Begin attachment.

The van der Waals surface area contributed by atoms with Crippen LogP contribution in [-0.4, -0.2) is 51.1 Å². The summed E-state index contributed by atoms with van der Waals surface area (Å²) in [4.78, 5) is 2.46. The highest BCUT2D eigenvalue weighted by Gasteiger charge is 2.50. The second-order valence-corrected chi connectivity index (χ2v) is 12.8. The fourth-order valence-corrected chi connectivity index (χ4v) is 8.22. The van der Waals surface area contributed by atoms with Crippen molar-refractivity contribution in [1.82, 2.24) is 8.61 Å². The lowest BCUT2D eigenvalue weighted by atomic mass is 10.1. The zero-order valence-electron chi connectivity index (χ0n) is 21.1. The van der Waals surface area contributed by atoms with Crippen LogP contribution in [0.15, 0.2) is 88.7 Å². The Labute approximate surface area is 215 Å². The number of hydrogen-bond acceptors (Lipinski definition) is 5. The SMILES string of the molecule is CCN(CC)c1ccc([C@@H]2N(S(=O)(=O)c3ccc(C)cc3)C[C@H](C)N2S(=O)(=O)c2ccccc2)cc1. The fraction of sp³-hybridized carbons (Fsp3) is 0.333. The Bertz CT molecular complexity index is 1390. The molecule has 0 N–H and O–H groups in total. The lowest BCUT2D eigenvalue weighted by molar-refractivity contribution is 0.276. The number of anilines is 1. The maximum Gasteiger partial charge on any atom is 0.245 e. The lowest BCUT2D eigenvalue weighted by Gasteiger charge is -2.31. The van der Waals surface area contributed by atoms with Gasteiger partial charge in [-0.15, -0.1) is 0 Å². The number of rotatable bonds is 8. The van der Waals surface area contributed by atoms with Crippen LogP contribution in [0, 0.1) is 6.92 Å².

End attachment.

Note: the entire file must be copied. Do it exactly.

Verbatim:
The van der Waals surface area contributed by atoms with Crippen LogP contribution in [-0.4, -0.2) is 51.1 Å². The summed E-state index contributed by atoms with van der Waals surface area (Å²) in [4.78, 5) is 2.46. The highest BCUT2D eigenvalue weighted by Gasteiger charge is 2.50. The second-order valence-corrected chi connectivity index (χ2v) is 12.8. The fourth-order valence-corrected chi connectivity index (χ4v) is 8.22. The van der Waals surface area contributed by atoms with Crippen molar-refractivity contribution in [1.82, 2.24) is 8.61 Å². The lowest BCUT2D eigenvalue weighted by atomic mass is 10.1. The zero-order valence-electron chi connectivity index (χ0n) is 21.1. The van der Waals surface area contributed by atoms with Crippen LogP contribution in [0.15, 0.2) is 88.7 Å². The Labute approximate surface area is 215 Å². The number of hydrogen-bond acceptors (Lipinski definition) is 5. The SMILES string of the molecule is CCN(CC)c1ccc([C@@H]2N(S(=O)(=O)c3ccc(C)cc3)C[C@H](C)N2S(=O)(=O)c2ccccc2)cc1. The fraction of sp³-hybridized carbons (Fsp3) is 0.333. The Bertz CT molecular complexity index is 1390. The molecule has 0 N–H and O–H groups in total. The lowest BCUT2D eigenvalue weighted by molar-refractivity contribution is 0.276. The number of anilines is 1. The maximum Gasteiger partial charge on any atom is 0.245 e. The lowest BCUT2D eigenvalue weighted by Gasteiger charge is -2.31. The van der Waals surface area contributed by atoms with Gasteiger partial charge in [-0.15, -0.1) is 0 Å². The number of rotatable bonds is 8. The van der Waals surface area contributed by atoms with Crippen LogP contribution in [0, 0.1) is 6.92 Å².